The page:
Based on the propensity score-matched analysis, participants who were post-bariatric surgery spent more time engaging in moderate-to-vigorous physical activity per week than those eligible for surgery (147.9 minutes per week vs. 97.4 minutes per week). No differences were observed for sedentary activity. Participants with normal body weight recorded a significantly higher Healthy Eating Index-2015 score than those who were post-bariatric surgery and those who were eligible for bariatric surgery (54.4 vs. 50.0; P = 0.01 compared to 48.0; P < 0.001). Total energy intake was lowest in those who underwent bariatric surgery, followed by participants with normal weight, then participants eligible for bariatric surgery (i.e., 1,746 kcal per day, 1,943 kcal per day, and 2,040 kcal per day, respectively).
The authors concluded patients who underwent bariatric surgery engaged in more physical activity and their energy intake was lower than those eligible for surgery. However, physical activity did not reach recommended levels post-bariatric surgery, indicating opportunity for improvement in this population.
The results of this study highlight the importance of engaging patients in post-bariatric surgery self-care to maintain surgical weight reduction and better health outcomes. The recommended level for adults, based on the U.S. Department of Health and Human Services guidelines, is 150 minutes to 300 minutes per week of moderate-to-vigorous physical activity.8 Although the group of patients in this study who underwent bariatric surgery reported physical activity levels close to this target, these individuals, as well as patients eligible for bariatric surgery, can improve activity levels to achieve national targets. Bariatric surgery continues to represent an important option for durable weight loss and improvement of type 2 diabetes.4 Primary care clinicians play an important role in recommending patients for bariatric surgery and longitudinal care post-procedure. Clinicians should continue encouraging patients who undergo bariatric surgery to adhere to recommended levels of physical activity and nutrition to maintain health benefits from bariatric surgery.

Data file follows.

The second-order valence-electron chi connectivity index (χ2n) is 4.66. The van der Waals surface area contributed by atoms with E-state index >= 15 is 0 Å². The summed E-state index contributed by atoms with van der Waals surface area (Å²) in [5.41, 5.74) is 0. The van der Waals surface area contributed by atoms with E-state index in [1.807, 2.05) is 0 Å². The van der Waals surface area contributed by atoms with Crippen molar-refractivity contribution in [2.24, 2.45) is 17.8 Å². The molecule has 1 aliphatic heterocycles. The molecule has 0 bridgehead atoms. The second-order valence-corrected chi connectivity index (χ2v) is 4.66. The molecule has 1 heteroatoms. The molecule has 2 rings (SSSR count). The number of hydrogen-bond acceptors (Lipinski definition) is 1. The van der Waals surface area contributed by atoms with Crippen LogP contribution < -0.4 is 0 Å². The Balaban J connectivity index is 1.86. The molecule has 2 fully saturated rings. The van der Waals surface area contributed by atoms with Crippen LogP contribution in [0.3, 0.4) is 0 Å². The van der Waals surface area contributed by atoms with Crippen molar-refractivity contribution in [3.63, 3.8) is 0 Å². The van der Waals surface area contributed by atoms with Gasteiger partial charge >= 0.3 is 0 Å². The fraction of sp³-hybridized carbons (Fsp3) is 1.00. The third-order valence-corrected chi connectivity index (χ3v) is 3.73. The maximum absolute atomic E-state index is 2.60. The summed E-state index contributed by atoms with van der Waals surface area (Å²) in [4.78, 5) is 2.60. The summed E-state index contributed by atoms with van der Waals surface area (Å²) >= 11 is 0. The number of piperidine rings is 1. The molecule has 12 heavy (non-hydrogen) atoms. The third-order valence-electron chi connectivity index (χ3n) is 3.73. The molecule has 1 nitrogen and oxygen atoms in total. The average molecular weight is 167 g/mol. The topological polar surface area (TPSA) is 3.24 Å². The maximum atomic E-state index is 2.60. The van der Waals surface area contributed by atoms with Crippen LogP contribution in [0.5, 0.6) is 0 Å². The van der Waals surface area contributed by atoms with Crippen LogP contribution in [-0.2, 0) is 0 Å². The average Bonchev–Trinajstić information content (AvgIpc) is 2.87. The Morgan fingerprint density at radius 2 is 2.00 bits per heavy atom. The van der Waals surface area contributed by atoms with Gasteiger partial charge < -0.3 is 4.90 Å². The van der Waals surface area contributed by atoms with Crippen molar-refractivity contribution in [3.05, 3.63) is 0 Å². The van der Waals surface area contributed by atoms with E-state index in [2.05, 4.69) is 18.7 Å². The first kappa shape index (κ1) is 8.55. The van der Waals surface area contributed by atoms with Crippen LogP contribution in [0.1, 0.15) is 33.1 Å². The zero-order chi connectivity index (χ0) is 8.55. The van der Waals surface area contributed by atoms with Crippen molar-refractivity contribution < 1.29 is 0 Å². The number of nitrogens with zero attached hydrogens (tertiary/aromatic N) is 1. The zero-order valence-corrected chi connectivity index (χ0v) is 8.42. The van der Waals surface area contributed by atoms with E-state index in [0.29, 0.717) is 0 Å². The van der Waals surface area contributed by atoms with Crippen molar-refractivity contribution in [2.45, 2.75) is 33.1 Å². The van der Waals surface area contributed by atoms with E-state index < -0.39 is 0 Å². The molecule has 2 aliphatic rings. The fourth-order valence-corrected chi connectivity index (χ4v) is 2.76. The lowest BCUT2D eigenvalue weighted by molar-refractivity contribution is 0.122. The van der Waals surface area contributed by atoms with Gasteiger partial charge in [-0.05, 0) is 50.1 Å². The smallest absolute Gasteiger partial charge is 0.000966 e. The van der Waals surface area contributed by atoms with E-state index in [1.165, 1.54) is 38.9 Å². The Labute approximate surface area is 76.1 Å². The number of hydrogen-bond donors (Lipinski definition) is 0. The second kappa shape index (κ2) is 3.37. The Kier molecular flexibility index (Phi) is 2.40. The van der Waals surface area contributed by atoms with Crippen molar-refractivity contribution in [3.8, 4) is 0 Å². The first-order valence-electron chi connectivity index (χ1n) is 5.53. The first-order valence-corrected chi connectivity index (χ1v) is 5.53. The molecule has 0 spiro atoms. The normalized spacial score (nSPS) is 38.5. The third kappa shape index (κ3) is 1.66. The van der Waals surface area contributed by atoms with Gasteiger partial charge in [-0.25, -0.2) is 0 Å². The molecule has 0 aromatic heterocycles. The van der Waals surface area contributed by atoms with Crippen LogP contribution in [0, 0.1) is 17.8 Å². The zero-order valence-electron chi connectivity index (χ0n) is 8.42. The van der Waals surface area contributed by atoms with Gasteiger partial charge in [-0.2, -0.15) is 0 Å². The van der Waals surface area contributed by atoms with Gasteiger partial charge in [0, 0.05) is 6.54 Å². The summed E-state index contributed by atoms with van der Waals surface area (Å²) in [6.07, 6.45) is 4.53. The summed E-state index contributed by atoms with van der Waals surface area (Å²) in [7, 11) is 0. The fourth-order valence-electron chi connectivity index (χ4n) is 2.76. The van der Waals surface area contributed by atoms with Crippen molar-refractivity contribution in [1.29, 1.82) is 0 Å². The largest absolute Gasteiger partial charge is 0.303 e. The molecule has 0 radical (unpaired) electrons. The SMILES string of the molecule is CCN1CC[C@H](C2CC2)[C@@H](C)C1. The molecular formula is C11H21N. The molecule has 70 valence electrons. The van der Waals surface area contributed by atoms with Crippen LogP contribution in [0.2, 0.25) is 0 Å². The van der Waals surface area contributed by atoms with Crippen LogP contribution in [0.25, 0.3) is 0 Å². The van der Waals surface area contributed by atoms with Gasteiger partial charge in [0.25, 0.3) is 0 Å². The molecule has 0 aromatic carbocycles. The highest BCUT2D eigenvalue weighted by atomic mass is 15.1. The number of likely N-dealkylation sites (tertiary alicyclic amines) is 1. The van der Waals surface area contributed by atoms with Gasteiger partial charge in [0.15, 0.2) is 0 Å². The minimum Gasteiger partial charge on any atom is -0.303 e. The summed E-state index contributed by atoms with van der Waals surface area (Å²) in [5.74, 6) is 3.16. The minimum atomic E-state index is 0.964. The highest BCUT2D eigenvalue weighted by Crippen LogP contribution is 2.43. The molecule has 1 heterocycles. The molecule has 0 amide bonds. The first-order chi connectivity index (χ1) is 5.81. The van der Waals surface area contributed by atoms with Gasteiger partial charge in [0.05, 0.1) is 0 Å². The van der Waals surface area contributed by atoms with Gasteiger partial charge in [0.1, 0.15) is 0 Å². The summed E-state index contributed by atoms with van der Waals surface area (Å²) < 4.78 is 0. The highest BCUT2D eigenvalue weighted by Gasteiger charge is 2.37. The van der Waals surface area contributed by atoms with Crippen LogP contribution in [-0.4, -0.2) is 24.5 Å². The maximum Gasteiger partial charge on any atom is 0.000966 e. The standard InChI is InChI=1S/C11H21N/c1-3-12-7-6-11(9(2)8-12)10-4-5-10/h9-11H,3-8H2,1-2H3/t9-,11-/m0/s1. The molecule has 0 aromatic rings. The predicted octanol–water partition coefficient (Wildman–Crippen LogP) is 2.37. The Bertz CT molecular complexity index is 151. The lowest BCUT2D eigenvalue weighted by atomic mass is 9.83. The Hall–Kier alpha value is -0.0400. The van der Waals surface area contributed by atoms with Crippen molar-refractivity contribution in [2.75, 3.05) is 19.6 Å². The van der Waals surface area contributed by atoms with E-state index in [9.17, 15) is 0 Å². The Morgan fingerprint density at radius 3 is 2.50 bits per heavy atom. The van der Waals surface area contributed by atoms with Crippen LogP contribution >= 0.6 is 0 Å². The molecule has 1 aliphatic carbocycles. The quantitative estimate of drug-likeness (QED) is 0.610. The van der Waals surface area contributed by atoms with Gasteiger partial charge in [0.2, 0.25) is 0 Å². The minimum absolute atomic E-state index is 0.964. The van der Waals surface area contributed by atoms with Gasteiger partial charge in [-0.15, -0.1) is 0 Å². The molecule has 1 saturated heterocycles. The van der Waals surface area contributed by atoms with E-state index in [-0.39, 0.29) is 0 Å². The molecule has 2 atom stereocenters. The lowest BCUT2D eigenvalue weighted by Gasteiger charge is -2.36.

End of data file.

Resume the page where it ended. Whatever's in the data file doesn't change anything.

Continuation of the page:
1. Rubino F, Nathan DM, Eckel RH, et al. Metabolic surgery in the treatment algorithm for type 2 diabetes: A joint statement by International Diabetes Organizations. Diabetes Care 2016;39:861-877.
2. Hales C, Carroll M, Fryar C, Ogden C. Prevalence of obesity and severe obesity among adults: United States, 2017-2018. NCHS Data Brief, no 360. February 2020.
3. Cawley J, Biener A, Meyerhoefer C, et al. Direct medical costs of obesity in the United States and the most populous states. J Manag Care Spec Pharm 2021;27:354-366.
4. American Diabetes Association Professional Practice Committee. 8. Obesity and weight management for the prevention and treatment of type 2 diabetes: Standards of medical care in diabetes — 2022. Diabetes Care 2022;45:S113-S124.
5. American Society for Metabolic and Bariatric Surgery. Bariatric surgery guidelines and recommendations. June 2012.
6. Coen PM, Carnero EA, Goodpaster BH. Exercise and bariatric surgery: An effective therapeutic strategy. Exerc Sport Sci Rev 2018;46:262-270.
7. Kanerva N, Larsson I, Peltonen M, et al. Changes in total energy intake and macronutrient composition after bariatric surgery predict long-term weight outcome: Findings from the Swedish Obese Subjects (SOS) study. Am J Clin Nutr 2017;106:136-145.
8. U.S. Department of Health and Human Services. Physical Activity Guidelines for Americans. 2nd edition. 2018.
Patients who underwent bariatric surgery reported more physical activity and less energy intake than those who were eligible for, but did not undergo, bariatric surgery; however, physical activity still did not reach recommended levels.